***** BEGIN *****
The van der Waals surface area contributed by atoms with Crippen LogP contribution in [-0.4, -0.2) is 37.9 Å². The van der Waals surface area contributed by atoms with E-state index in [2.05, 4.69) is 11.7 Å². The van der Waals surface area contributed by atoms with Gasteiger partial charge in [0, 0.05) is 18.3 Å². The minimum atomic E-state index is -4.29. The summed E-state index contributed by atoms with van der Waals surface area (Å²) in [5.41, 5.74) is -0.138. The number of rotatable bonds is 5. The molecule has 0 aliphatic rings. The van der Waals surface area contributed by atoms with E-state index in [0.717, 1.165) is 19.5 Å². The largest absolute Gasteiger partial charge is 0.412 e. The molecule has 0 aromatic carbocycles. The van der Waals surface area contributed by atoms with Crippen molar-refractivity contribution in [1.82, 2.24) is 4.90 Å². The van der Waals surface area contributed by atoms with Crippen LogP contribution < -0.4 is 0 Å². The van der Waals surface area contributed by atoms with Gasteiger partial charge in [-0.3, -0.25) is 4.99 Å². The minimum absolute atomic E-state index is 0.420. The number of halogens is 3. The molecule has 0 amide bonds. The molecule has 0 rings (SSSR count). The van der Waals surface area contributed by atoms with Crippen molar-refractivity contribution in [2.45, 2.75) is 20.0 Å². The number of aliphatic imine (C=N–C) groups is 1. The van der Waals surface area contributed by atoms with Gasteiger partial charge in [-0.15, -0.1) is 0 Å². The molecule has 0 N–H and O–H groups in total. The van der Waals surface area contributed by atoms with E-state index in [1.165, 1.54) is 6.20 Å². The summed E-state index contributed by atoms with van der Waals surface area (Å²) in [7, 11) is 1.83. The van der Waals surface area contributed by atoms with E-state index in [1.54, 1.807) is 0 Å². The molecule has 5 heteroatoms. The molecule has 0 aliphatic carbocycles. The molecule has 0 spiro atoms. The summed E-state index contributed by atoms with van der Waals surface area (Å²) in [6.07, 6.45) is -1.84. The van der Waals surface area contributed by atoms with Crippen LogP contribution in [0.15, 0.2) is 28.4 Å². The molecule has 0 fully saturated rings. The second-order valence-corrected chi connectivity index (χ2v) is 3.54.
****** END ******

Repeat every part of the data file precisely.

The van der Waals surface area contributed by atoms with Crippen LogP contribution in [-0.4, -0.2) is 37.9 Å². The van der Waals surface area contributed by atoms with E-state index in [2.05, 4.69) is 11.7 Å². The van der Waals surface area contributed by atoms with Gasteiger partial charge in [0, 0.05) is 18.3 Å². The minimum atomic E-state index is -4.29. The summed E-state index contributed by atoms with van der Waals surface area (Å²) in [5.41, 5.74) is -0.138. The number of rotatable bonds is 5. The molecule has 0 aliphatic rings. The van der Waals surface area contributed by atoms with E-state index in [0.717, 1.165) is 19.5 Å². The largest absolute Gasteiger partial charge is 0.412 e. The molecule has 0 aromatic carbocycles. The van der Waals surface area contributed by atoms with Crippen molar-refractivity contribution in [1.82, 2.24) is 4.90 Å². The van der Waals surface area contributed by atoms with Crippen LogP contribution < -0.4 is 0 Å². The van der Waals surface area contributed by atoms with Gasteiger partial charge in [-0.3, -0.25) is 4.99 Å². The minimum absolute atomic E-state index is 0.420. The number of halogens is 3. The molecule has 0 amide bonds. The molecule has 0 rings (SSSR count). The van der Waals surface area contributed by atoms with Crippen molar-refractivity contribution in [2.45, 2.75) is 20.0 Å². The number of aliphatic imine (C=N–C) groups is 1. The van der Waals surface area contributed by atoms with Gasteiger partial charge in [-0.15, -0.1) is 0 Å². The molecule has 0 N–H and O–H groups in total. The van der Waals surface area contributed by atoms with E-state index in [1.165, 1.54) is 6.20 Å². The summed E-state index contributed by atoms with van der Waals surface area (Å²) in [7, 11) is 1.83. The van der Waals surface area contributed by atoms with E-state index in [1.54, 1.807) is 0 Å². The molecule has 5 heteroatoms. The molecule has 0 aliphatic carbocycles. The molecule has 0 spiro atoms. The summed E-state index contributed by atoms with van der Waals surface area (Å²) in [6.07, 6.45) is -1.84. The van der Waals surface area contributed by atoms with Crippen LogP contribution in [0.15, 0.2) is 28.4 Å². The molecule has 0 fully saturated rings. The second-order valence-corrected chi connectivity index (χ2v) is 3.54.